You can't put your kid on the national news, then claim you want to protect her privacy.

Let us commence with a brief review of opposites, just to get us all in the right frame of mind for the column on which you are embarking.

Hot and cold. Big and small. Hard and soft.

And, finally (this one's a bit wordy): Wanting to maintain your privacy, and yet willingly going on an evening network newscast in which you appear in a lengthy news package that eclipses two minutes.

All are pretty obvious example of opposites, correct? But that last example, that one kind of sticks out. (Unless you feel the need to insert a joke here about no one watching the network evening news anymore.)

The last example of an opposite took place a few days after the deadly shootings at the movie theater in Aurora, Colorado. Amid all the gut-wrenching stories that emerged detailing exactly what happened that awful night, we also heard about various heroic efforts undertaken by some people in the theater, people who didn't run screaming for the nearest exit but instead tried to shield others from James Holmes' seemingly countless bullets.

Then there was a 13 year old girl, who, as part of a birthday party with some family, friends and other relatives, attended the latest Batman film installment. In the flurry of bullets, smoke and noise, she saw that a younger girl who had been with her group had been caught in Holmes' line of fire. She was down, and she was hurt bad. Another adult had been shot and wounded, too, and fell on top of the little girl, who was dying.
So this 13 year old girl, she tried to get the wounded adult to move off the little girl, but the adult said he couldn't move. The teenager kept urging him to move as much as he possibly could, with mixed results. Eventually, the 13 year old managed to get close enough to the little girl to administer CPR, but it was too late.

So is that 13 year old girl a hero? Were her efforts heroic?

Sure...why not? If what she tried to do doesn't measure up on the hero scale, what does? Certainly not an Olympic athlete winning a medal or two, or three or five.
We toss the hero label around far too casually these days, without a doubt. But this girl, she's earned it.

If only her mom hadn't gone and tried her best to make things so much worse.
The only reason I know about the young teen's story is because she appeared with her mom on the CBS Evening News days after the theater shootings. In introducing the story, the CBS News anchor couldn't speak dramatically enough as he read every adjective and platitude scrolling on the teleprompter that described the teen's efforts. Then there was the news correspondent himself who conducted the interview with the mom and daughter, almost getting as much face time as them and trying his damndest to kick his own tear ducts into high gear.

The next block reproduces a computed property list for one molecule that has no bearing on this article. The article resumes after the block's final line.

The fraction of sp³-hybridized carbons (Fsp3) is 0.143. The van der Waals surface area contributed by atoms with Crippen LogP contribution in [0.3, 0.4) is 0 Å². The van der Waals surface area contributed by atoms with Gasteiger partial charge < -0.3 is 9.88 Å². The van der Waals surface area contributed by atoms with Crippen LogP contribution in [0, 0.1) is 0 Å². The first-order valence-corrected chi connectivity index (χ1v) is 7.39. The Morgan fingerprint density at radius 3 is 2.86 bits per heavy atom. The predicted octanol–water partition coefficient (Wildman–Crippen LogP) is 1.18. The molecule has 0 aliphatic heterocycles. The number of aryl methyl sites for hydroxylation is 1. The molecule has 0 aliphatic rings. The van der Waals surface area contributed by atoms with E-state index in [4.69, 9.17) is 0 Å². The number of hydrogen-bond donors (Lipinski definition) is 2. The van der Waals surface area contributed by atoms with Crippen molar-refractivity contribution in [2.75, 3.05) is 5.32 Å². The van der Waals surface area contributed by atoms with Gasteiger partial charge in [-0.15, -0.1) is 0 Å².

It was uncomfortable, creepy even, from the get-go.

First, this is a tiny 13 year old girl, but with all the make-up caked on her face, she looked like she was auditioning for something. Maybe in her mom's eyes, she was.
But I shouldn't pick on her mom, right? After all, the CBS News correspondent stated matter-of-factly early in the interview that the mom only wanted her and her daughter's first names used in order to protect their privacy.

The daughter came across like she was still in shock, or at least in the same zip code as shock. She spoke in a monotone voice and said things like, "I still don't think I understand everything I've been through." She gave a blow-by-blow account of her efforts to save the little girl, without showing an ounce of emotion.

Then her mom pretty much took over, answering most of the questions and getting most of the face time as she gazed lovingly at her daughter and spoke of her "selfless" acts and how she disregarded her own life in order to try to save someone else's.
I have no psychology background other than some college courses, but I'd like to think that if the gang at Children and Family Services at Northwestern Mental Health Center saw that mom's performance on the CBS Evening News that night, and caught a glimpse of her dolled-up zombie-like daughter, they would have cringed, and then immediately scheduled a workshop on how not to parent, especially after your child has witnessed probably the most horrific evening anyone, no matter their age, could possibly witness.

Or, maybe I'm completely wrong. Maybe one of the 12 steps on the road to recovery is "Toot your own horn." Or, in this case, your daughter's.

This 13 year old girl witnessed a horrible event, and in the midst of all the blood and mayhem tried to do a good thing. Whether you think that makes her a hero or not, her mom has no business putting her on national TV to brag about it, while also claiming she wants to maintain some semblance of privacy.